Tristram Cary

Influential composer and founder of electronic music Tristram Cary sadly died last Thursday, in Adelaide, Australia at the age of 82.

His work appeared on early episodes of Doctor Who, and while he was known as the composer of classical music he also embraced the revolution brought about by electronics and synthesizers.

Cary is also particularly well known for his film and television music. As well as writing music for Doctor Who, he wrote the score for the Ealing comedy The Ladykillers (1955), Quatermass and the Pit (1967) and Blood from the Mummy’s Tomb (1971).

His pioneering attitude in the development of the electronic sound lead to his involvement with Bob Moog, and the development of the first portable synthesizer, while Cary also had the worlds first electronic studio built at the Royal College of Music, as well as version of it at his house in Suffolk which travelled to Australia when he emigrated there.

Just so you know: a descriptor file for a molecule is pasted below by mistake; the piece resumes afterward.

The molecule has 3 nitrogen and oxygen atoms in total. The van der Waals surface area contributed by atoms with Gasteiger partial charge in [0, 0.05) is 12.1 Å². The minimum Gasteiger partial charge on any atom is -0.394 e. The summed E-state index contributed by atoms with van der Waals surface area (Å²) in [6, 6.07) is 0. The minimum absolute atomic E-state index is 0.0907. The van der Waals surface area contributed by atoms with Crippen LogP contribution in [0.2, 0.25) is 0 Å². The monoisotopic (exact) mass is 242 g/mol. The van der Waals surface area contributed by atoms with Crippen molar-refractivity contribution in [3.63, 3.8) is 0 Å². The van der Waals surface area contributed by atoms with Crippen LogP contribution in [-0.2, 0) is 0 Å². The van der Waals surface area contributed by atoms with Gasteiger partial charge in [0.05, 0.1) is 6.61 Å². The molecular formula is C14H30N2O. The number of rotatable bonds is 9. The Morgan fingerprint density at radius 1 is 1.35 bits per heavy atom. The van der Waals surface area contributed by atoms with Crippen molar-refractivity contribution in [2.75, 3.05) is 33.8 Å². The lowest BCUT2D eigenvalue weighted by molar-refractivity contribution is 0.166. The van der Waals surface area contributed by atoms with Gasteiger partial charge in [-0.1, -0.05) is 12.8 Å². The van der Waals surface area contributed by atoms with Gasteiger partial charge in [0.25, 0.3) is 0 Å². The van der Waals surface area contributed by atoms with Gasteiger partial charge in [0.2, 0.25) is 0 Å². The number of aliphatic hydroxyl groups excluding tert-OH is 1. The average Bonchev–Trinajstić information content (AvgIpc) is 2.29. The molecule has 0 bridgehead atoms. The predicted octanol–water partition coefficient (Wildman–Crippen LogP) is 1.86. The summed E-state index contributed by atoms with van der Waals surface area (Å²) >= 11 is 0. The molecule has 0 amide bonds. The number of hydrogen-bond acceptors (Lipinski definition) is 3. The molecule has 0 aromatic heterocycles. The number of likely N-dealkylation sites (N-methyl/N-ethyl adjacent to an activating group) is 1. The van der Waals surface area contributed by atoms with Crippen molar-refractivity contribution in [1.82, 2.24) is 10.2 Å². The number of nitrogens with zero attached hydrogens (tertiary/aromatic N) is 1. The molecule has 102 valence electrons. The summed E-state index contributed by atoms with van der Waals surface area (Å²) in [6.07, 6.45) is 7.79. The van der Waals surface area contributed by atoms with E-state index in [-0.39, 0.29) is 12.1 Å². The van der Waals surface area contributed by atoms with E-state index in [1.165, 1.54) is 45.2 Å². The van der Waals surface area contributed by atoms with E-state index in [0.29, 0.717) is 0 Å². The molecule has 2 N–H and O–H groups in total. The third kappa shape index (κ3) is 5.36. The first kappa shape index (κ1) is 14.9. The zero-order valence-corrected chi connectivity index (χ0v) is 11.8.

Christian Cawley

A long-term Doctor Who fan, Christian grew up watching the show and has early memories of the Graham Williams era. His favourite stories are Inferno, The Seeds of Doom and Human Nature (although The Empty Child, Blink and Utopia all come close). When he’s not bossing around the news team, Christian is a freelance writer specialising in mobile technology and domestic computing, and enjoys classic rock, cooking and spending time in the countryside with his wife and young children. You can find him on Twitter, Facebook and Google+.

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